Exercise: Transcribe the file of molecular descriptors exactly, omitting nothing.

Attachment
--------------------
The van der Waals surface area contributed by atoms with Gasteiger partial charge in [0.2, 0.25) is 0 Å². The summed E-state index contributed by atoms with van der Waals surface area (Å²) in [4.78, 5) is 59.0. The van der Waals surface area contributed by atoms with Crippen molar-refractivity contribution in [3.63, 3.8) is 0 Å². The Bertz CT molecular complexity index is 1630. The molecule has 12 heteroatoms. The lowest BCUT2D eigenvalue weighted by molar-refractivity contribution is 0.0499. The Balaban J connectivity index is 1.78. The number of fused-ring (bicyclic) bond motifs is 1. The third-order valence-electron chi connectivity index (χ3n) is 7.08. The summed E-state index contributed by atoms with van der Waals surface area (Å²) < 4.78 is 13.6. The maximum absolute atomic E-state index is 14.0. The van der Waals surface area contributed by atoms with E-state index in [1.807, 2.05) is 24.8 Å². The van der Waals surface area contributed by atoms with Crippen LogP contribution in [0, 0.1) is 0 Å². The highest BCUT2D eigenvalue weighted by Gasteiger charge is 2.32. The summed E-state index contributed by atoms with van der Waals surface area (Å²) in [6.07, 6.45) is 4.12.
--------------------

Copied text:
The van der Waals surface area contributed by atoms with Gasteiger partial charge in [0.2, 0.25) is 0 Å². The summed E-state index contributed by atoms with van der Waals surface area (Å²) in [4.78, 5) is 59.0. The van der Waals surface area contributed by atoms with Crippen molar-refractivity contribution in [3.63, 3.8) is 0 Å². The Bertz CT molecular complexity index is 1630. The molecule has 12 heteroatoms. The lowest BCUT2D eigenvalue weighted by molar-refractivity contribution is 0.0499. The Balaban J connectivity index is 1.78. The number of fused-ring (bicyclic) bond motifs is 1. The third-order valence-electron chi connectivity index (χ3n) is 7.08. The summed E-state index contributed by atoms with van der Waals surface area (Å²) < 4.78 is 13.6. The maximum absolute atomic E-state index is 14.0. The van der Waals surface area contributed by atoms with E-state index in [1.807, 2.05) is 24.8 Å². The van der Waals surface area contributed by atoms with Crippen LogP contribution in [0, 0.1) is 0 Å². The highest BCUT2D eigenvalue weighted by Gasteiger charge is 2.32. The summed E-state index contributed by atoms with van der Waals surface area (Å²) in [6.07, 6.45) is 4.12.